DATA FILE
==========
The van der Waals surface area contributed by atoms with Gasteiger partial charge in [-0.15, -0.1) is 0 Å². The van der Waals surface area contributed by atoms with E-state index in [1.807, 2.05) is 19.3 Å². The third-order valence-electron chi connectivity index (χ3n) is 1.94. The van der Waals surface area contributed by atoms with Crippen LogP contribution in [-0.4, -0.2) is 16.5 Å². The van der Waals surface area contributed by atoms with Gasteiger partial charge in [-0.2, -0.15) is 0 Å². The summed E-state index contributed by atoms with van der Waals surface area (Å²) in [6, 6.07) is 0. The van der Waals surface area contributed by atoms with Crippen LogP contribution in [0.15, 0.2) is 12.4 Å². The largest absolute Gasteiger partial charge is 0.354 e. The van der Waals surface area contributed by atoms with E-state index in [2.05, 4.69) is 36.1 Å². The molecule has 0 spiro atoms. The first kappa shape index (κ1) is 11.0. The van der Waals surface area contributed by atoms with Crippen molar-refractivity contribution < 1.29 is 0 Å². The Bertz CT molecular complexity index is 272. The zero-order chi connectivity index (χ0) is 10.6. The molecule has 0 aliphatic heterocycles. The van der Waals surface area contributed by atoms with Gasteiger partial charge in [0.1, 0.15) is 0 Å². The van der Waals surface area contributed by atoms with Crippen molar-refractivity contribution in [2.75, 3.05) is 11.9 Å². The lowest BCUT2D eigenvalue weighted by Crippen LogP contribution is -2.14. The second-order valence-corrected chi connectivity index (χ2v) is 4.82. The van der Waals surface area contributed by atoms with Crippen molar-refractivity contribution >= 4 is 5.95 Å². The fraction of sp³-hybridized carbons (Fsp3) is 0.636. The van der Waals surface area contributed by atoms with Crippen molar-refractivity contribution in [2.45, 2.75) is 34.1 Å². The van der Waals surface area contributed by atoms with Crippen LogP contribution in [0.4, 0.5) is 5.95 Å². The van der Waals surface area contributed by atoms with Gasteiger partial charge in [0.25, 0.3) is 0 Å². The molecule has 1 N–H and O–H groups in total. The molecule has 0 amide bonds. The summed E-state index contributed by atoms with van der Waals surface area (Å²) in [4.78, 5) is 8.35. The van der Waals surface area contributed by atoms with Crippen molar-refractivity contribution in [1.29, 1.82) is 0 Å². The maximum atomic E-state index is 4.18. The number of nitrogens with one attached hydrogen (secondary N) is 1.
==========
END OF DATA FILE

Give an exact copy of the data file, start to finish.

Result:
The van der Waals surface area contributed by atoms with Gasteiger partial charge in [-0.15, -0.1) is 0 Å². The van der Waals surface area contributed by atoms with E-state index in [1.807, 2.05) is 19.3 Å². The third-order valence-electron chi connectivity index (χ3n) is 1.94. The van der Waals surface area contributed by atoms with Crippen LogP contribution in [-0.4, -0.2) is 16.5 Å². The van der Waals surface area contributed by atoms with Gasteiger partial charge in [-0.2, -0.15) is 0 Å². The summed E-state index contributed by atoms with van der Waals surface area (Å²) in [6, 6.07) is 0. The van der Waals surface area contributed by atoms with Crippen LogP contribution in [0.15, 0.2) is 12.4 Å². The largest absolute Gasteiger partial charge is 0.354 e. The van der Waals surface area contributed by atoms with E-state index in [2.05, 4.69) is 36.1 Å². The molecule has 0 spiro atoms. The first kappa shape index (κ1) is 11.0. The van der Waals surface area contributed by atoms with Crippen molar-refractivity contribution < 1.29 is 0 Å². The Bertz CT molecular complexity index is 272. The zero-order chi connectivity index (χ0) is 10.6. The molecule has 0 aliphatic heterocycles. The van der Waals surface area contributed by atoms with Gasteiger partial charge in [0.1, 0.15) is 0 Å². The van der Waals surface area contributed by atoms with Crippen molar-refractivity contribution in [2.75, 3.05) is 11.9 Å². The lowest BCUT2D eigenvalue weighted by Crippen LogP contribution is -2.14. The second-order valence-corrected chi connectivity index (χ2v) is 4.82. The van der Waals surface area contributed by atoms with Crippen molar-refractivity contribution >= 4 is 5.95 Å². The fraction of sp³-hybridized carbons (Fsp3) is 0.636. The van der Waals surface area contributed by atoms with Crippen molar-refractivity contribution in [2.45, 2.75) is 34.1 Å². The van der Waals surface area contributed by atoms with Crippen LogP contribution in [0.4, 0.5) is 5.95 Å². The van der Waals surface area contributed by atoms with Gasteiger partial charge in [0.25, 0.3) is 0 Å². The molecule has 1 N–H and O–H groups in total. The molecule has 0 amide bonds. The summed E-state index contributed by atoms with van der Waals surface area (Å²) in [4.78, 5) is 8.35. The van der Waals surface area contributed by atoms with Crippen molar-refractivity contribution in [1.29, 1.82) is 0 Å². The maximum atomic E-state index is 4.18. The number of nitrogens with one attached hydrogen (secondary N) is 1.